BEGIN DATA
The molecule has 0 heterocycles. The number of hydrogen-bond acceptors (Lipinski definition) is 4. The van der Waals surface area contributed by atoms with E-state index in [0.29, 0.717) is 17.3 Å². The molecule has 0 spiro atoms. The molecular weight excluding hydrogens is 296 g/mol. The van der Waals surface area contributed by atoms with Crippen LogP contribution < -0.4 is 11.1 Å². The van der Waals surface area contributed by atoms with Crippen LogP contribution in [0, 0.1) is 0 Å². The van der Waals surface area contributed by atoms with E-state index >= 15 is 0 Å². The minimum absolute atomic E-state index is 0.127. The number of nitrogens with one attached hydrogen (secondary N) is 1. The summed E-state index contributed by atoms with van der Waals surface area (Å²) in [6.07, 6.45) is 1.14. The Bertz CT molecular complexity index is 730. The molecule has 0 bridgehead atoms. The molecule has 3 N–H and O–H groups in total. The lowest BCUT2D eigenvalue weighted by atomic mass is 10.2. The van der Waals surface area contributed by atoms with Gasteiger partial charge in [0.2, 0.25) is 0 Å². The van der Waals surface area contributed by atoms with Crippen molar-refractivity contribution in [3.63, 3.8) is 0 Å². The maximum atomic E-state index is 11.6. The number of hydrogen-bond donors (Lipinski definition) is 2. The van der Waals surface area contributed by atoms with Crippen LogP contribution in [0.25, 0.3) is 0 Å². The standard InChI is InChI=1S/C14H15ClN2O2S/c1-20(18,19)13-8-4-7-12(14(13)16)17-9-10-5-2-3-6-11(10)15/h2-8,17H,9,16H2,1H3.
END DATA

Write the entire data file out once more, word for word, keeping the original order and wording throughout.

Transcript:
The molecule has 0 heterocycles. The number of hydrogen-bond acceptors (Lipinski definition) is 4. The van der Waals surface area contributed by atoms with E-state index in [0.29, 0.717) is 17.3 Å². The molecule has 0 spiro atoms. The molecular weight excluding hydrogens is 296 g/mol. The van der Waals surface area contributed by atoms with Crippen LogP contribution < -0.4 is 11.1 Å². The van der Waals surface area contributed by atoms with Crippen LogP contribution in [0, 0.1) is 0 Å². The van der Waals surface area contributed by atoms with E-state index >= 15 is 0 Å². The minimum absolute atomic E-state index is 0.127. The number of nitrogens with one attached hydrogen (secondary N) is 1. The summed E-state index contributed by atoms with van der Waals surface area (Å²) in [6.07, 6.45) is 1.14. The Bertz CT molecular complexity index is 730. The molecule has 0 bridgehead atoms. The molecule has 3 N–H and O–H groups in total. The lowest BCUT2D eigenvalue weighted by atomic mass is 10.2. The van der Waals surface area contributed by atoms with Gasteiger partial charge in [0.2, 0.25) is 0 Å². The van der Waals surface area contributed by atoms with Crippen molar-refractivity contribution in [3.63, 3.8) is 0 Å². The maximum atomic E-state index is 11.6. The number of hydrogen-bond donors (Lipinski definition) is 2. The van der Waals surface area contributed by atoms with Crippen LogP contribution in [0.25, 0.3) is 0 Å². The standard InChI is InChI=1S/C14H15ClN2O2S/c1-20(18,19)13-8-4-7-12(14(13)16)17-9-10-5-2-3-6-11(10)15/h2-8,17H,9,16H2,1H3.